Research Article: PositiveLinks: A Mobile Health Intervention for Retention in HIV Care and Clinical Outcomes with 12-Month Follow-Up

Date Published: June 01, 2018

Publisher: Mary Ann Liebert, Inc.

Author(s): Rebecca Dillingham, Karen Ingersoll, Tabor E. Flickinger, Ava Lena Waldman, Marika Grabowski, Colleen Laurence, Erin Wispelwey, George Reynolds, Mark Conaway, Wendy F. Cohn.

http://doi.org/10.1089/apc.2017.0303

Abstract

Mobile health interventions may help People Living with HIV (PLWH) improve engagement in care. We designed and piloted PositiveLinks, a clinic-affiliated mobile intervention for PLWH, and assessed longitudinal impact on retention in care and viral suppression. The program was based at an academic Ryan White Clinic serving a nonurban population in Central Virginia. The PL intervention included a smartphone app that connected participants to clinic staff and provided educational resources, daily queries of stress, mood and medication adherence, weekly quizzes, appointment reminders, and a virtual support group. Outcomes were analyzed using McNemar’s tests for HRSA-1, visit constancy, and viral suppression and nonparametric Wilcoxon signed-rank tests for CD4 counts and viral loads. Of 77 participants, 63% were male, 49% black non-Hispanic, and 72% below the federal poverty level. Participants’ achievement of a retention in care benchmark (HRSA-1) increased from 51% at baseline to 88% at 6 months (p < 0.0001) and 81% at 12 months (p = 0.0003). Visit constancy improved from baseline to 6 months (p = 0.016) and 12 months (p = 0.0004). Participants' mean CD4 counts increased from baseline to 6 months (p = 0.0007) and 12 months (p = 0.0005). The percentage of participants with suppressed viral loads increased from 47% at baseline to 87% at 6 months (p < 0.0001) and 79% at 12 months (p = 0.0007). This study is one of the first to demonstrate that a mobile health intervention can have a positive impact on retention in care and clinical outcomes for vulnerable PLWH. Next steps include integration with clinical practice and dissemination.

Partial Text

HIV is a chronic, manageable disease, but only if patients engage with and stay in care. The 90-90-90 UNAIDS proposal sets global recommendations that by 2020, 90% of HIV-infected persons know their status, 90% of those who are HIV positive receive antiretroviral therapy (ART), and 90% of those receiving ART have viral suppression.1 Medication adherence is referred to as the “Plus” in the 90-90-90-Plus global challenge, emphasizing the importance of ART adherence in achieving viral suppression.2 Many gaps remain in meeting these goals. Twenty percent of People Living with HIV (PLWH) never establish primary HIV care after their initial visit and half of established patients have gaps in care.3 Missed appointments for HIV care are associated with lower likelihood of achieving viral suppression, transmission risk behaviors, and mortality.4,5 Many factors can contribute to poor engagement with care, including age, gender, socioeconomic status, comorbidities, and unmet psychosocial needs.6,7 Systemic issues, such as patient trust in physicians and healthcare institutions, can also influence retention in care.8 Racial and ethnic disparities remain an issue in HIV care in the United States, where black and Latino patients have lower rates of retention in care and viral suppression than white patients.9 Discontinuity of care is higher for male than female patients and higher for black than non-black patients.10 Nonwhite race is a risk factor for poor ART adherence, in addition to psychosocial factors of self-efficacy, depression, stigma, and stressful life events.2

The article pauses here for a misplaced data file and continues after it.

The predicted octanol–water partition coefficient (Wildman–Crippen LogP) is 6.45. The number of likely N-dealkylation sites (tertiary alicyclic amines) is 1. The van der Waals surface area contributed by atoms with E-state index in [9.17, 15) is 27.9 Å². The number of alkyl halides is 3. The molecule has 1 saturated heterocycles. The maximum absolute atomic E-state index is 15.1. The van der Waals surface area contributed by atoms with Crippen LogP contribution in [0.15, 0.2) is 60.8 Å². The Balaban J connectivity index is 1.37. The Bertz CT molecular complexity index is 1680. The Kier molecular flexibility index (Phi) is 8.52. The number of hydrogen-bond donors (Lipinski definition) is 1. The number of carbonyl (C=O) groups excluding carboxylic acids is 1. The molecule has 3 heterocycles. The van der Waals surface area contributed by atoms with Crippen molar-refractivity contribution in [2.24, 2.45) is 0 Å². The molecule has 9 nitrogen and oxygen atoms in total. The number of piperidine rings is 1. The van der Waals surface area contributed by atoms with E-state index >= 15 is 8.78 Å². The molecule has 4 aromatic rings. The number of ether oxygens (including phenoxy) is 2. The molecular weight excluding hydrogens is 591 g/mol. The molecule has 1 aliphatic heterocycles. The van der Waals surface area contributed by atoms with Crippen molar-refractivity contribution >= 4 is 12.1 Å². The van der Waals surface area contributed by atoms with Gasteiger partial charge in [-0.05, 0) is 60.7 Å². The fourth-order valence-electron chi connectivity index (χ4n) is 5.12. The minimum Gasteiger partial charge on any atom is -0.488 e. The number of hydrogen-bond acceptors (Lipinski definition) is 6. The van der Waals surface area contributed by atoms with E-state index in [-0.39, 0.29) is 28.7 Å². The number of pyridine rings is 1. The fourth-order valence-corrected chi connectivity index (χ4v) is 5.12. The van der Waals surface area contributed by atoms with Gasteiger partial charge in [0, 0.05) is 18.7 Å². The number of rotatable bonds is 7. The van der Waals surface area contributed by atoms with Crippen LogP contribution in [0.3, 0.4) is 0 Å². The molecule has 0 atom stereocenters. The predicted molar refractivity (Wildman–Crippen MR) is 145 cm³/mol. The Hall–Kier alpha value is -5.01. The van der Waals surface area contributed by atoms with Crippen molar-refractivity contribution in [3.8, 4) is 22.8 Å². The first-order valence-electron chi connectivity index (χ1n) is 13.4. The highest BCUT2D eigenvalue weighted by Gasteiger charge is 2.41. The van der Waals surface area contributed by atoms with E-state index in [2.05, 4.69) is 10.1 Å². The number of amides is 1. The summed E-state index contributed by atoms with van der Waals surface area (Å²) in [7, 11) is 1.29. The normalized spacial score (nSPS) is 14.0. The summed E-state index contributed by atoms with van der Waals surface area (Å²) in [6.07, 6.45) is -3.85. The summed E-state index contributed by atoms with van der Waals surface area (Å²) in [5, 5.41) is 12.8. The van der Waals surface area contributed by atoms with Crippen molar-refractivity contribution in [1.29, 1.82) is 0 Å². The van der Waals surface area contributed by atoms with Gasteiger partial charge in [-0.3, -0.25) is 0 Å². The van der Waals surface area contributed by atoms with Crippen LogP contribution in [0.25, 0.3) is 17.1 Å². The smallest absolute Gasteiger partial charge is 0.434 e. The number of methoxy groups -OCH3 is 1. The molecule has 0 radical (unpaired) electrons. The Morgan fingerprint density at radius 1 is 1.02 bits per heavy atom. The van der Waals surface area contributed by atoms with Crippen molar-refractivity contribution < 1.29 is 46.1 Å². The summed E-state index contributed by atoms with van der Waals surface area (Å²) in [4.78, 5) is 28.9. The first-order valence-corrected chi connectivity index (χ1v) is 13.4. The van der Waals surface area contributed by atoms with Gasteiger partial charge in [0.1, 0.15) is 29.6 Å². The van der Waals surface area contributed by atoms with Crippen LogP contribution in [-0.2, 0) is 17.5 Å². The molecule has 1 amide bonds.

This study showed that the PositiveLinks intervention, which includes a clinic-affiliated custom app that provided resources to patients and assisted in care coordination by clinic staff, resulted in improved retention in care at 6 and 12 months. CD4 counts and viral loads also improved at 6 and 12 months, perhaps due to improved retention in care for a population specifically targeted as high risk for poor retention. To our knowledge, this is the first published study of a clinic-affiliated smartphone app intervention for PLWH to demonstrate clear improvements in retention in care. These findings support the study hypotheses that the PL intervention would result in improved engagement in care and clinical outcomes at 6 and 12 months of follow-up. This is also the first study to demonstrate improvements in long-term HIV clinical outcomes for a custom smartphone app for PLWH.

 

Source:

http://doi.org/10.1089/apc.2017.0303

 

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